2023 is here, and with the new year comes a new opportunity to take care of your home's electrical system. Electrical maintenance can seem overwhelming, but if you divide the tasks and perform them over the course of a year, your job becomes more doable. In this article, we'll go over twelve months of electrical maintenance to perform in 2023.
January: Upgrade to GFCI and AFCI Outlets
GFCI stands for "ground fault circuit interrupter." This type of outlet monitors the circuit for ground faults and, if one is detected, shuts down the outlet nearly instantly. GFCI outlets are designed to prevent electrocution, and are commonly found in parts of the house where moisture is present (bathroom, kitchen, basement, etc).
AFCI stands for "arc fault circuit interrupter." This outlet monitors for arc faults and shuts down the outlet if an arc fault is detected along the circuit. These outlets can help prevent house fires. AFCI outlets are commonly found in parts of the house where GFCI outlets are not found, such as dining rooms, bedrooms, closets, rec rooms, dens, living rooms, bedrooms and so on.
Both types of outlets are a valuable feature for your home. Now is the time to upgrade if your home lacks either type of outlet.
February: Hard Wire Your Home's Smoke Detectors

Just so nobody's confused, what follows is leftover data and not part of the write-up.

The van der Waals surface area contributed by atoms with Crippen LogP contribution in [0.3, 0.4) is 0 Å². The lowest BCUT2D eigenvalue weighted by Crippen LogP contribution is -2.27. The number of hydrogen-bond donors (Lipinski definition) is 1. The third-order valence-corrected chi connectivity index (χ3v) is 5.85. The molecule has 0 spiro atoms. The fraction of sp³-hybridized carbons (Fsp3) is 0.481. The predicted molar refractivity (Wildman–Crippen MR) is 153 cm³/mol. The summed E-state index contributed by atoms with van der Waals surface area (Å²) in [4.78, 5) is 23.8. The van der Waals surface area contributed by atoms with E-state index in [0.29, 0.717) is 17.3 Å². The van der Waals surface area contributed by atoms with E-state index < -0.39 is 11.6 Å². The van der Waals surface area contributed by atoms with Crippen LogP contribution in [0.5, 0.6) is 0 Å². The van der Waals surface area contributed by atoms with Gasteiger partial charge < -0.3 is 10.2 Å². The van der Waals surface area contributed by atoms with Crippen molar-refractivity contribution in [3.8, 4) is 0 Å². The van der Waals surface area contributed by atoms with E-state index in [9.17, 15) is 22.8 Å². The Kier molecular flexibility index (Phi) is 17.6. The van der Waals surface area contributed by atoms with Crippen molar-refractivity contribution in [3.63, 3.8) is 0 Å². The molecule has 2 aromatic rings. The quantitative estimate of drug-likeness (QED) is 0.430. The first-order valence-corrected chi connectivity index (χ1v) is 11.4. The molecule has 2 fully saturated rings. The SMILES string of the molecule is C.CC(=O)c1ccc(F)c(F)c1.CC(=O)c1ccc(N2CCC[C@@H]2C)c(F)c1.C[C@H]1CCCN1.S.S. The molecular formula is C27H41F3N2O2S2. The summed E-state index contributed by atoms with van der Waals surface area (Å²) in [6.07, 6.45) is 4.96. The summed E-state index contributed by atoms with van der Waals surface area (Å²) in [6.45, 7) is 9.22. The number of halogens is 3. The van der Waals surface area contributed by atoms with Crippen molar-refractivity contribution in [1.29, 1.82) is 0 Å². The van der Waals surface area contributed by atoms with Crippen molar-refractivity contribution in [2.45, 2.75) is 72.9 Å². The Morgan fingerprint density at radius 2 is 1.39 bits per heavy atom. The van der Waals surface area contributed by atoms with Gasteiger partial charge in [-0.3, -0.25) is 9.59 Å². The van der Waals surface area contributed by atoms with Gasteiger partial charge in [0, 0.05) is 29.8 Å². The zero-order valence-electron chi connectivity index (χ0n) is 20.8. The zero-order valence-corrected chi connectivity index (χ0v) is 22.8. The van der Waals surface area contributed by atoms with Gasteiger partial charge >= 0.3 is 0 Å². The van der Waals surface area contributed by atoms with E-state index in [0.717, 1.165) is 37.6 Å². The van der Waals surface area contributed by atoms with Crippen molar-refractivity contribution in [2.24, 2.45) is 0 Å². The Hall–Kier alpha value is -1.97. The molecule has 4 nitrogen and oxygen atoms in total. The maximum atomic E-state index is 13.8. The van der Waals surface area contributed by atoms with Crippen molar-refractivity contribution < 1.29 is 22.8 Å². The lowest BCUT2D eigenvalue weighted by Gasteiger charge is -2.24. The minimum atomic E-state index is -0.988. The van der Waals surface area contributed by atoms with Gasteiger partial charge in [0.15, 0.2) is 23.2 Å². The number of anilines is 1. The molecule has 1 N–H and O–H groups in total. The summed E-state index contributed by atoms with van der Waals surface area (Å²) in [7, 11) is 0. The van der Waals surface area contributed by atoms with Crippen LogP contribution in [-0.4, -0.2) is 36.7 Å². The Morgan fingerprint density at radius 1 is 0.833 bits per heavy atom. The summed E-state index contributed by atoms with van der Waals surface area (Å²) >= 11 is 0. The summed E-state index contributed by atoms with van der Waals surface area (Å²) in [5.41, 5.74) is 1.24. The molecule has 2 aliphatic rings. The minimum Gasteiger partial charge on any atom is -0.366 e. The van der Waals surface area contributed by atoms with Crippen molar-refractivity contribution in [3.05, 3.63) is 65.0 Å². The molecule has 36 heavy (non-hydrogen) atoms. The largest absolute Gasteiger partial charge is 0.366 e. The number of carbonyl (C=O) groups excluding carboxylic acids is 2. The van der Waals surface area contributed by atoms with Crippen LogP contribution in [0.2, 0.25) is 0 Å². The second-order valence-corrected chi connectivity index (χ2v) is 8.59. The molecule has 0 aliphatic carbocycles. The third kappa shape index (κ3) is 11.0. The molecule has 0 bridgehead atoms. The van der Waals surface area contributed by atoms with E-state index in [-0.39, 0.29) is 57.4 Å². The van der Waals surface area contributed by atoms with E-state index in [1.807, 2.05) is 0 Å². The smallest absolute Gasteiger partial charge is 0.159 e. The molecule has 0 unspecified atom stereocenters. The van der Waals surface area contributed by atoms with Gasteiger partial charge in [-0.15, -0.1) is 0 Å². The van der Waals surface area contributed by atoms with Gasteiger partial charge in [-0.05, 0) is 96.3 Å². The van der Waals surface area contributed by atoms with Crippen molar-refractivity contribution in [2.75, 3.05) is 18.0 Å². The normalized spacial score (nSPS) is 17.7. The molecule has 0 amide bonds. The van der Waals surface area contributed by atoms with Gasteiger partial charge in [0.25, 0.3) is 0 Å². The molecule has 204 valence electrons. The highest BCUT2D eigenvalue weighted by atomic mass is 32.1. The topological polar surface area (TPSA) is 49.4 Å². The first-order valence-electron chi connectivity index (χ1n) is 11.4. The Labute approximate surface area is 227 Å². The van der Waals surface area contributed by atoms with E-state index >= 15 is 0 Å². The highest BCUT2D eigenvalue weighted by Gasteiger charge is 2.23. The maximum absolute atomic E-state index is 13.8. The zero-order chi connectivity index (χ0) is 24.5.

Hardwired smoke detectors are better than battery operated smoke detectors because they have two power sources, which means that even if one power source fails, the second power source is available as a backup.
Replacing your home's battery operated smoke detectors with hardwired models provides an extra layer of protection for your family. Some new models connect with your smartphone - be on the lookout for these devices when you're shopping for new detectors for your home.
March: Get Rid Of "Permanent" Extension Cords
Extension cords can fail easily, so they aren't supposed to be a permanent part of your home's wiring system. If you've been using extension cords on a long-term basis, then you could be putting your home at risk.
Ask yourself: why are you using extension cords? Is it due to a lack of outlets in parts of your house where they're needed? If so, then it may be time to install more outlets. Contact a residential electrician to get started with outlet installation.
April: Inspect Your Home's Electrical Panel
Check your home's breaker box for signs of age or deterioration. Look for corrosion, smoke or soot, signs of fire damage and moisture in the vicinity of the electrical panel. Listen for buzzing noises. These are signs of failure in your home's electrical panel, and could be a fire hazard. If you're seeing anything of concern, have the problem diagnosed by an electrician.